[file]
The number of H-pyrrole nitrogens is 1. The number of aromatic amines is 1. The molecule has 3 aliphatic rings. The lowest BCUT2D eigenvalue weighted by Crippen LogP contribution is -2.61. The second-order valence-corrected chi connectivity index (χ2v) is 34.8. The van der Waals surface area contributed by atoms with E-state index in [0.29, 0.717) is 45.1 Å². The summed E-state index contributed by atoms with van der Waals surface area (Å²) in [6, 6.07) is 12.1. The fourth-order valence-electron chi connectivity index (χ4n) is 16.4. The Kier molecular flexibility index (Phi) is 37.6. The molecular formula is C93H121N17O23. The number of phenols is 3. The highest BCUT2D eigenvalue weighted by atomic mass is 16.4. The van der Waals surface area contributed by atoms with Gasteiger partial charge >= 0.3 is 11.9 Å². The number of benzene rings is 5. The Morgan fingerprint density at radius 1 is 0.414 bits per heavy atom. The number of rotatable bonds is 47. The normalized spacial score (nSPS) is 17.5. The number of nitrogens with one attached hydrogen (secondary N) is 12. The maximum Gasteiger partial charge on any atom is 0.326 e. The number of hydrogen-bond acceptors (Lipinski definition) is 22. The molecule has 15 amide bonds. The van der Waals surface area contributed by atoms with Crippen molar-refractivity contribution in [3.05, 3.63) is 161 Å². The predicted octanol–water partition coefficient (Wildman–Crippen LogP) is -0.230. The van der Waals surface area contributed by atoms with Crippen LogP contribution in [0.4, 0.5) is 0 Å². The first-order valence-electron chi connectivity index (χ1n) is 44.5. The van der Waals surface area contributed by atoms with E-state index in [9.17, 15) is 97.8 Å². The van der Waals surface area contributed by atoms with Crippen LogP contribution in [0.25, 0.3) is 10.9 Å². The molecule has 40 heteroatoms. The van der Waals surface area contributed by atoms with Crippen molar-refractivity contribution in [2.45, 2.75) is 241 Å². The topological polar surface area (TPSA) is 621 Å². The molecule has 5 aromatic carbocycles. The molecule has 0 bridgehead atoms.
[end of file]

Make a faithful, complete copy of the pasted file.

The number of H-pyrrole nitrogens is 1. The number of aromatic amines is 1. The molecule has 3 aliphatic rings. The lowest BCUT2D eigenvalue weighted by Crippen LogP contribution is -2.61. The second-order valence-corrected chi connectivity index (χ2v) is 34.8. The van der Waals surface area contributed by atoms with E-state index in [0.29, 0.717) is 45.1 Å². The summed E-state index contributed by atoms with van der Waals surface area (Å²) in [6, 6.07) is 12.1. The fourth-order valence-electron chi connectivity index (χ4n) is 16.4. The Kier molecular flexibility index (Phi) is 37.6. The molecular formula is C93H121N17O23. The number of phenols is 3. The highest BCUT2D eigenvalue weighted by atomic mass is 16.4. The van der Waals surface area contributed by atoms with Gasteiger partial charge >= 0.3 is 11.9 Å². The number of benzene rings is 5. The Morgan fingerprint density at radius 1 is 0.414 bits per heavy atom. The number of rotatable bonds is 47. The normalized spacial score (nSPS) is 17.5. The number of nitrogens with one attached hydrogen (secondary N) is 12. The maximum Gasteiger partial charge on any atom is 0.326 e. The number of hydrogen-bond acceptors (Lipinski definition) is 22. The molecule has 15 amide bonds. The van der Waals surface area contributed by atoms with Crippen molar-refractivity contribution in [3.05, 3.63) is 161 Å². The predicted octanol–water partition coefficient (Wildman–Crippen LogP) is -0.230. The van der Waals surface area contributed by atoms with Crippen LogP contribution in [0.4, 0.5) is 0 Å². The first-order valence-electron chi connectivity index (χ1n) is 44.5. The van der Waals surface area contributed by atoms with E-state index in [9.17, 15) is 97.8 Å². The van der Waals surface area contributed by atoms with Crippen LogP contribution in [0.25, 0.3) is 10.9 Å². The molecule has 40 heteroatoms. The van der Waals surface area contributed by atoms with Crippen molar-refractivity contribution in [2.45, 2.75) is 241 Å². The topological polar surface area (TPSA) is 621 Å². The molecule has 5 aromatic carbocycles. The molecule has 0 bridgehead atoms.